Democrats are trying to make up for the loss of popularity with a new generation who have no memory of the Bush years

Trump kicks off final campaign blitz to boost Republicans and himself

The final weeks of George W. Bush’s presidency are likely to play a critical role in the midterm elections, as the Republican Party’s chances to hold on to control of the Senate and make gains in the House are at risk.

As president, Bush was a popular president in the polls and regularly beat Democratic challengers in high-level races, but he lost seven Senate seats to Democrats in 2004, and only the rarest of times succeeded in the popular vote.

Bush also faced unpopularity as his approval ratings declined nationwide. Polls showed he was losing popularity, and his approval rating fell from a high of nearly 90 percent to just 56 percent in August of 2007. In late November, a Gallup poll showed Obama with a 53 percent approval rating and 52 percent disapproval, compared with Bush’s just 30 percent approval and 65 percent disapproval.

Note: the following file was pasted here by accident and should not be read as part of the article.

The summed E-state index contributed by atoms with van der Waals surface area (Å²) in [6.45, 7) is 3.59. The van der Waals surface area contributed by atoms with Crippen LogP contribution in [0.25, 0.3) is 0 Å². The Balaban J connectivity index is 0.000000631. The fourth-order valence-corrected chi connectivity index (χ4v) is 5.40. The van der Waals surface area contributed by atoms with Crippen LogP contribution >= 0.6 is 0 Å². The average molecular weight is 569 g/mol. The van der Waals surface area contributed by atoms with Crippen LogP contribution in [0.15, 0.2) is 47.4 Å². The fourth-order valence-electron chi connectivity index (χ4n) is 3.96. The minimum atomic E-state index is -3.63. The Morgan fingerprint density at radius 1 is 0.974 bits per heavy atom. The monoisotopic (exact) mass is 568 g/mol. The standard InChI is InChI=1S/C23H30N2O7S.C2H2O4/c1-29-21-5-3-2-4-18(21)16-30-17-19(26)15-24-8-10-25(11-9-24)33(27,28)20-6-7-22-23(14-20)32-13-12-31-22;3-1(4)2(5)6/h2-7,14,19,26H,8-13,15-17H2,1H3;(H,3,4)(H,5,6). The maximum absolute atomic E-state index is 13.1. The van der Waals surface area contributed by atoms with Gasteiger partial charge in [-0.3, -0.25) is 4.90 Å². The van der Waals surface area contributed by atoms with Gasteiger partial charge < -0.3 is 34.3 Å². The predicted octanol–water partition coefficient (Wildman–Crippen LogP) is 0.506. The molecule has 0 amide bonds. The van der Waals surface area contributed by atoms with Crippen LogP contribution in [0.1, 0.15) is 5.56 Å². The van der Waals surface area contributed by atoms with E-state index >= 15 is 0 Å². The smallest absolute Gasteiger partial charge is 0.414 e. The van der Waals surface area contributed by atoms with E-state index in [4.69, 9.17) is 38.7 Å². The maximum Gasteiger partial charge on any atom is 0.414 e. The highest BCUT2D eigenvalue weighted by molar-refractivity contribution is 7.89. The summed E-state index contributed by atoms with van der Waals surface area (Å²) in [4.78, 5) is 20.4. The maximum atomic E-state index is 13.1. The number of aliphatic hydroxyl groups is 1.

Bush’s loss of popularity became a problem after the U.S. invaded Iraq and in the wake of Hurricane Katrina, with many still claiming he “didn’t do enough to help.”

Now Democrats are trying to make up for the loss with a new generation who have no memory of the Bush years. Bush’s image has faded, and Democrats are banking on a wave of younger voters who are disillusioned with Bush and his politics of “compassionate conservatism.”

“Bush has been a very unpopular president,” said Michael Barone, a Republican strategist who has worked with GOP candidates. “I remember when Bush ran for president and he was a very popular man to begin with.”

Democrats have also been spending heavily on television ads in Senate and House races in the final days of the campaign.

The Democratic groups and strategists working on the Senate campaigns are hoping for a victory in Ohio and Pennsylvania, where the candidates are favored Democrats to win over GOP incumbent Senators Rob Portman of Ohio and Pat Toomey of Pennsylvania.

“This is all about putting the pressure on the Republican candidates,” said Mark Schmitt, a Democratic consultant in Pennsylvania.

The race is shaping up to be close, and Schmitt said the national networks seem to be favoring Republican candidates. “The networks have been very favorable to the Republicans in the past,” he said.

Schmitt said if the race is close in Pennsylvania and Ohio, it is possible the Democrats will take control of the Senate.

Schmitt said most of the ads have targeted a “certain brand of Republican” in each

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